Receptor Responsible for Controlling Emotions, Memories Uncovered

April 27, 2009

New research from the Schulich School of Medicine & Dentistry at the University of Western Ontario has shown that certain receptors in the brain are responsible for the way that humans process emotions and create memories.

New research from the Schulich School of Medicine & Dentistry at the University of Western Ontario has shown that certain receptors in the brain are responsible for the way that humans process emotions and create memories.

Dr. Steven Laviolette and Nicole Lauzon, a graduate student in Laviolette’s laboratory, found that specific receptors for dopamine are responsible for the processing of significant emotional events and the memories that are created from them. A rodent model showed that an increase in the activity of dopamine in the pre-frontal cortex turned “a normally insignificant emotional experience into a very strong emotional memory.” However, they also found that, when a “different subtype of the dopamine system was activated,” the brain was able to block remembering the experience.

According to information from the National Institute of Mental Health (NIMH), about 1.1% of the U.S. population who are age 18 years and older are affected by schizophrenia each year. Also according to the NIMH, post-traumatic stress disorder (PTSD) impacts “millions of Americans each year.” Schizophrenia and PTSD are two disorders for which Laviolette hopes these findings will provide new treatment options. “Our findings have profound implications for understanding how specific brain receptors can control the magnitude of emotional experience and memory formation,” Laviolette said. “Targeting these receptor systems pharmacologically may offer new therapeutic treatments for controlling the emotional perception and memory deficits observed in psychiatric disorders such as Schizophrenia and PTSD.”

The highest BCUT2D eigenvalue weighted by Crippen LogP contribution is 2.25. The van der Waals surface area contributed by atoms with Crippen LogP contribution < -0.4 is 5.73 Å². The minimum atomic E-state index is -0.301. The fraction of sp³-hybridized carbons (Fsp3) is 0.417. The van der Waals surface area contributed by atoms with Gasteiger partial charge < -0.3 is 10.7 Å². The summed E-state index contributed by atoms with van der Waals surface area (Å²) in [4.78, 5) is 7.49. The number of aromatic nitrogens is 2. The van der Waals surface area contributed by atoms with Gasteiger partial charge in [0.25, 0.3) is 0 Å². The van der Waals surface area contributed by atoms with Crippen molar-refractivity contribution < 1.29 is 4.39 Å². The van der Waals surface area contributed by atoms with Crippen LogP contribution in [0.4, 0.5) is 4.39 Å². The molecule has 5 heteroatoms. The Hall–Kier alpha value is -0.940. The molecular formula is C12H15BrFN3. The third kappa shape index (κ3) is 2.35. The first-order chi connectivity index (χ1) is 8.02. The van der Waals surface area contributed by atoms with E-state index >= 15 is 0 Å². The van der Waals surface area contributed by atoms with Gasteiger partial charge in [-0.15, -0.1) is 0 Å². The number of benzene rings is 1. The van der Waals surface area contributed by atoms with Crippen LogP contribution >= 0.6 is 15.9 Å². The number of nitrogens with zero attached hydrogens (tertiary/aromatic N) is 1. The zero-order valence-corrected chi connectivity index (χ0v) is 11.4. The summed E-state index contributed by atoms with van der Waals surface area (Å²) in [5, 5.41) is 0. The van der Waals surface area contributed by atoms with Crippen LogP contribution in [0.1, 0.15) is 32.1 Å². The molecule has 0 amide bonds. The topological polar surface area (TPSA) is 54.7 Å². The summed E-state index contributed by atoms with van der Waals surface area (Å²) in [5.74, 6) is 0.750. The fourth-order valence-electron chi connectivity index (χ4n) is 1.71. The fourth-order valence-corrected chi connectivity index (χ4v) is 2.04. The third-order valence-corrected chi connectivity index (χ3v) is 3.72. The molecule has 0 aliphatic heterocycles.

Click here for an abstract of the journal article that appeared in Neuroscience.

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